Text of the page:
Asia,  Hiking,  Nepal

Never Underestimate Nepal’s Monsoon Season

This short piece was written as an entry to National Geographic’s Travel Writer Competition, 2021. I hope that these 500 words transport you to Nepal in rainy season, as we travel through muddy valleys surrounded by some of the world’s highest mountains. 

There’s a lurch and the bus rocks. I peer down to see one wheel half-hanging precariously over the rocky cliff edge. The engine wheezes asthmatically as the vehicle struggles to gain traction against the landslide that almost swept us into the untamed waters of the Kali Gandaki; a river older than the Himalayas themselves. It splutters out and my hopes fall away like the stones we send bouncing into the gorge. We’re stuck.

Nepal’s buses are small, slightly rickety, and colourfully adorned with religious imagery. Carelessly careering around corners, they are a main form of transport for a country in which local wages render air travel inaccessible for most. Hours earlier I’d ducked into my tiny seat, sacrificing legroom for a space at the front and a window that promised panoramic views. I wasn’t expecting a bus like this to take me down the unpaved dirt tracks that wind their way through some of the tallest mountains in the world. Yet here I was.

Lightning flashes across the tar-black sky, momentarily illuminating the skeletons of two vehicles in the gorge beneath us. My knees tucked up against my chin, I try to push down the waves of anxiety threatening to pull me under should we fall into the turbulent waters below. The humid monsoon air does nothing to dissipate the overpowering scent of incense that is slowly filling the vehicle with a sweet-smelling haze. Droplets of rain hammer against the window, drowning out the faint sound of Bollywood tunes playing through tinny speakers.

The monsoon is Nepal’s wildest but most beautiful season. For three decades, the Annapurna Conservation Area has been prime trekking territory; controversial new roads make access easier for hikers and locals alike. The rains bring a welcome relief. The trails can finally breathe as the region takes on a veneer of deep, verdant green. Flora flourishes, and fauna too – we’d trekked through jungle-filled valleys alive with birdsong and scrambled across scree slopes, watching as herds of Himalayan Tahr traversed the craggy hillside effortlessly. Those willing to tolerate the weather are rewarded with an authentic experience of Himalayan culture and characters; something worth getting a little wet for.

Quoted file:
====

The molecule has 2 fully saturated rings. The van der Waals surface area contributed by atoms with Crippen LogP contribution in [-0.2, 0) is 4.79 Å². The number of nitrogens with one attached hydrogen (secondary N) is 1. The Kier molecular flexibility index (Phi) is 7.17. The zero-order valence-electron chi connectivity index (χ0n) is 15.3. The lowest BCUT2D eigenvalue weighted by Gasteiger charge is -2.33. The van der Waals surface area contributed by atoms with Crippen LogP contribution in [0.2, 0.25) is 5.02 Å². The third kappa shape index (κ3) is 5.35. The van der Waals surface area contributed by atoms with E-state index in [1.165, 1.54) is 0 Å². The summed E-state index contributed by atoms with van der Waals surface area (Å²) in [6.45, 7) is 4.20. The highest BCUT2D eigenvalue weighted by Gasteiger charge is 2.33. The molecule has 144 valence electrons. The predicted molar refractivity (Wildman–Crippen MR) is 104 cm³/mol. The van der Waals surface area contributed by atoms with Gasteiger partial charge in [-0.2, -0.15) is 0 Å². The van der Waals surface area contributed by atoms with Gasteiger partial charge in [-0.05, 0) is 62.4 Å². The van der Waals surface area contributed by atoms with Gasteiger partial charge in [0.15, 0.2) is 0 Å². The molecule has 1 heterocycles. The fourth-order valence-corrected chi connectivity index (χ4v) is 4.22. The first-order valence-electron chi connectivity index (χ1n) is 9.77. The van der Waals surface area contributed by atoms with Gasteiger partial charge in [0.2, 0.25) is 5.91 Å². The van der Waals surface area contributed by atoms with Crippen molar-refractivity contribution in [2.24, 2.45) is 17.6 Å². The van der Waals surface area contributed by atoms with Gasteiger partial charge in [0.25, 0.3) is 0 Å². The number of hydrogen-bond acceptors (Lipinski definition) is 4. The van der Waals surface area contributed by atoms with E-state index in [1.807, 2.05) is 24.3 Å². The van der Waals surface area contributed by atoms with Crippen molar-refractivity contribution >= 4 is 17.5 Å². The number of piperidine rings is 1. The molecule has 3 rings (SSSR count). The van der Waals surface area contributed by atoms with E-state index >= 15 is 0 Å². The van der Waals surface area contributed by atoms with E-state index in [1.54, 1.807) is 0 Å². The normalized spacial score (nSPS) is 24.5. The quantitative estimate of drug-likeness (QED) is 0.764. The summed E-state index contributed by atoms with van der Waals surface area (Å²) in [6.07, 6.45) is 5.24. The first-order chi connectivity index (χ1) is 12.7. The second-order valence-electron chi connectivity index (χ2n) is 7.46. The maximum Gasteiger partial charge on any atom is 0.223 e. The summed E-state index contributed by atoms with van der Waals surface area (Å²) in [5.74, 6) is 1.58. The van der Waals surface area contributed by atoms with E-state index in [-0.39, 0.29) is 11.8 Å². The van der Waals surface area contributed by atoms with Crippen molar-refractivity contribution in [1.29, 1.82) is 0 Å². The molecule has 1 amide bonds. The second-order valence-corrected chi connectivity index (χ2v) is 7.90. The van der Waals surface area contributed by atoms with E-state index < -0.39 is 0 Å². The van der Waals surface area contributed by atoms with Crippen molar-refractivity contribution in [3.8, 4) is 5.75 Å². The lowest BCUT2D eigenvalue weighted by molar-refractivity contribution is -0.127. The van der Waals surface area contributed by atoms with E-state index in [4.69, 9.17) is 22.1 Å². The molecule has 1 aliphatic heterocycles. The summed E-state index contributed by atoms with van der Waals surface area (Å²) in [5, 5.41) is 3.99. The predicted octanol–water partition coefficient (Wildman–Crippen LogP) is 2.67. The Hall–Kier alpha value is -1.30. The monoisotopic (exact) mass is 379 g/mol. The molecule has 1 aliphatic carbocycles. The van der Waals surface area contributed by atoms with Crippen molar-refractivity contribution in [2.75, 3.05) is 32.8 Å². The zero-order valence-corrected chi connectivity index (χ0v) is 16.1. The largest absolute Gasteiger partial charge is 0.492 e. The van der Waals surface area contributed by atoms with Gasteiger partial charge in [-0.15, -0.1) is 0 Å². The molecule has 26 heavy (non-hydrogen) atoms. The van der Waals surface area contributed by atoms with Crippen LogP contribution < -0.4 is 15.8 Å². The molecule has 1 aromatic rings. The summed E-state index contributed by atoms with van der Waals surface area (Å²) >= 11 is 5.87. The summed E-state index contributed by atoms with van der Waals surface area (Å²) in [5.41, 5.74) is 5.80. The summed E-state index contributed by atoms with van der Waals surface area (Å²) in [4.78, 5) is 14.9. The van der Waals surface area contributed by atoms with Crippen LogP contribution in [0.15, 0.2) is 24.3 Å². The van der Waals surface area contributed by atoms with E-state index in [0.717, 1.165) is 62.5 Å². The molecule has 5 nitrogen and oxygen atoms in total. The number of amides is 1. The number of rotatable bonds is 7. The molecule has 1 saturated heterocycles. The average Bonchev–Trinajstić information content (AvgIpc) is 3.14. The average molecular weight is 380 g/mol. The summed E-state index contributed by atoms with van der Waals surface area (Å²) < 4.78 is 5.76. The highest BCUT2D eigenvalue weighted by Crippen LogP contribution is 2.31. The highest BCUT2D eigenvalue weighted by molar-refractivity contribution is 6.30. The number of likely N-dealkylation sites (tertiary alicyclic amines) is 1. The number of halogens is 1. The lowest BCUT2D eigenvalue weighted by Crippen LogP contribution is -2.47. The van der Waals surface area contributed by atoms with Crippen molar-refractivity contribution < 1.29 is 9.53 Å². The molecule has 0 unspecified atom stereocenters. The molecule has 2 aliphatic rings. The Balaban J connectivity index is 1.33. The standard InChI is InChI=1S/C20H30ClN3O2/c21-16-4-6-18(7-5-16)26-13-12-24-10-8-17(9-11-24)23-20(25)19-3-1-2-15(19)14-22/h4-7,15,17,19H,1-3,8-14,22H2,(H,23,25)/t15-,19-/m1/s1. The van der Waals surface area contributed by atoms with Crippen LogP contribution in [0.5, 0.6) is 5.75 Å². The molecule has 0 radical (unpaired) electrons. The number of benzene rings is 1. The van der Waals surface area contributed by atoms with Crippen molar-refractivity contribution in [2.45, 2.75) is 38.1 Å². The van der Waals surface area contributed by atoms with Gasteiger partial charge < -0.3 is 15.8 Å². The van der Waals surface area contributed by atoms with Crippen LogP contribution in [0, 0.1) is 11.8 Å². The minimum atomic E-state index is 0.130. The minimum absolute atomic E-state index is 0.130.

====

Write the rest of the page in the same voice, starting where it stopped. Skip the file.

There’s a commotion outside the window. The dim glow of headlight bulbs is enough to make out the rescue mission; a nearby village community arriving with machinery! I unravel myself from my seat and clamber out to help, a lone tourist in a sea of Nepalese faces. As we slowly extricate the vehicle from the mud, one thought stands out. Sure, visitors flock to Nepal to enjoy soaring summits, adrenaline-filled activities and a rich cultural history. But it’s the Nepali communities that keep people returning. A warm-hearted people with kindness that transcends language barriers and cultural differences to welcome a mud-splattered English girl to a celebratory meal. Perched on plastic chairs by the roadside, we eat the Nepalese way – with our hands of course.

Inspired? Discover more of Nepal here.

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Alice is a UK travel blogger who advocates sustainable travel and being more eco-conscious on a budget. She loves coffee, her houseplants and summiting mountains.

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